Is my cell phone a lightning magnet?

--asks Rachel Warren from Brooklyn, NY

Lightning: dangerous with or without your cell phone. CREDIT: NOAA
By | Posted July 11, 2006
Posted in: Ever Wondered?, Physical Science
Tags: , ,

Ah yes, this notion seems to really be making the rounds lately. It certainly received a good bit of press because of a letter published in a recent issue of the British Medical Journal, which detailed the case of a 15 year-old girl who was struck by lightning while talking on her cell phone in London.

Lightning is definitely something you don’t want to mess around with. According to the National Weather Service, it kills about 67 people a year and injures at least 300. And you’re not just at risk from a direct strike – the current from the discharge can travel across the ground. Yeah… you don’t want to be anywhere near a strike.

So lightning safety and awareness are certainly important, which brings us back to the question at hand. I can see how people think carrying around an electrical device could make you more likely to get zapped. But think about how small a cell phone is, and really how small you are compared to buildings and other structures around you.

During a thunderstorm, clouds become positively charged on the top and negatively on the bottom. This separation of charge creates a strong electric field in the cloud, and as the cloud moves over the ground below, it becomes positively charged. Lightning strikes essentially neutralize the charge separation that builds up. They aren’t actually attracted to anything, but they tend to choose the path of least resistance – which believe it or not, is not usually you and your cell phone. That’s not to say it couldn’t happen, but it shouldn’t be your biggest worry.

Really, I think this quote from this NOAA website about lightning safety sums it up quite nicely:

“Cell phones, small metal items, jewelry, etc., do not attract lightning. Nothing attracts lightning. Lightning tends to strike taller objects,” said John Jensenius, a NOAA National Weather Service lightning expert. “People are struck because they are in the wrong place at the wrong time. The wrong place is anywhere outside. The wrong time is anytime a thunderstorm is nearby.”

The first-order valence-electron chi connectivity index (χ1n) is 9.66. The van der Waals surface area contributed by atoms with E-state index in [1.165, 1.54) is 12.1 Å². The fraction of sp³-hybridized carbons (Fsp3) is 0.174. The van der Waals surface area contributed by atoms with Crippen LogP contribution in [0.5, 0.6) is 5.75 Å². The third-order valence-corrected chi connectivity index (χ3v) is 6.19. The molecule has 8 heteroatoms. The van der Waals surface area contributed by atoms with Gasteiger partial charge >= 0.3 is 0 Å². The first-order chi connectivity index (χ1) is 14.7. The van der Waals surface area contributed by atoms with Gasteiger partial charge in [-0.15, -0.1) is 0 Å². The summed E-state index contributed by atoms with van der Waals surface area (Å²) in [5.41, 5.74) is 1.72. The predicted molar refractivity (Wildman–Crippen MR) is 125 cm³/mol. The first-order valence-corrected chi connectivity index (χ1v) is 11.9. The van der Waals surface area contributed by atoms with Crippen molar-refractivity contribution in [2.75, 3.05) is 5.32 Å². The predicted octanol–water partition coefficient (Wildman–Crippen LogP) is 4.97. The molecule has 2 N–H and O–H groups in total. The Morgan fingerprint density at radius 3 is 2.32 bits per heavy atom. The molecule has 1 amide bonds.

So the moral of the story is: Don’t go outside in a thunderstorm. With or without your cell phone.

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  1. Andrea,

    You certainly do bring up valid points about lightning and how carrying a cell phone has as much to do with a person being struck as a butterfly flapping its wings has on starting a tropical storm on the other side of the earth. Then again, perhaps a question and answer session on chaos theory is in order now!

    One more thing, do you remember how big Zack Morris’s cell phone was? Some might describe the size as resembling a small sky scraper. Does that mean he was more prone to electric activity than say a Nokia user? ;)


    Kyle Prevatt, July 12, 2006 at 7:40 am
  2. Don’t forget the related “cell phone while filling up [your car] at a gas station”.

    ToddG, July 14, 2006 at 3:56 pm
  3. Thanks for the great picture and the info on how lightning is created and released during a storm. I have seen many extraordinary thunder storms and always wondered if there was a specifically chosen striking point or pattern for lightning strikes. Your column has been quick and to the point for what I was looking for.

    Scott Niewald, August 19, 2007 at 9:07 pm
  4. Cell phones ?
    I wont use cell phone again. its a light magnet .

    Sunny Shah, November 12, 2007 at 3:44 pm
  5. What about ionization of air particles made by microvawes radiated by the cell phone? Lighting “searches” for the best conducting path across the insulating air. Doesn’t cellular help it to strike making conductive (ionized) air particles?

    mafister, October 15, 2008 at 1:56 am
  6. Though carrying a cell-phone may NOT make one more likely to be STRUCK, I’m pretty sure that a metal object, like a belt-buckle, provides a nice entry point for lightning, if you are struck or about to be. I remember a news story a few years ago about 2 campers in a tent, on the side of a mountain in NH. A severe storm caused lightning that hit the tent. One camper survived but the other had fatal, internal injuries, as the lightning strike went into him via his belt buckle! It was in the news…so it’s true, right?

    GonzoH, September 4, 2010 at 10:32 am
  7. ToddG>>Don’t forget the related “cell phone while filling up [your car] at a gas station”.<<<
    Not everything is a myth. Cell phones static electricity can cause a fire at a gas station. This is proof and there are a lot of related videos.(one where a guy uses his cell phone torch to look how much gas is left in the Gasoline truck and it explodes. Its could not be determined if his phone rang at that moment).
    Cellphones are a hazard

    Mythbusters got busted cause they did a piece where they only let the phone ring. They did not answer it. Whats shocking is why the "expert" was lying about cell phones. Cellphones can spark cause they got batteries and there are times when batteries are loose so it creates sparks which won't set your phone on fire but can set petrol vapors on fire easily.

    creeem, March 7, 2013 at 4:05 pm
  8. A friend of mine had a direct hit and got a cross burnt into his chest. I had lightning strike in my bathroom through the ac duct between a friend and myself. It affected a computer, three tvs and the cell phone said do not call unless emergency, which I have never seen on my cell phone. It would not dial out either.

    Colleen Davis, September 6, 2015 at 4:44 pm
  9. Great

    MARCUR FARBIO 0818281240, January 2, 2016 at 6:41 pm
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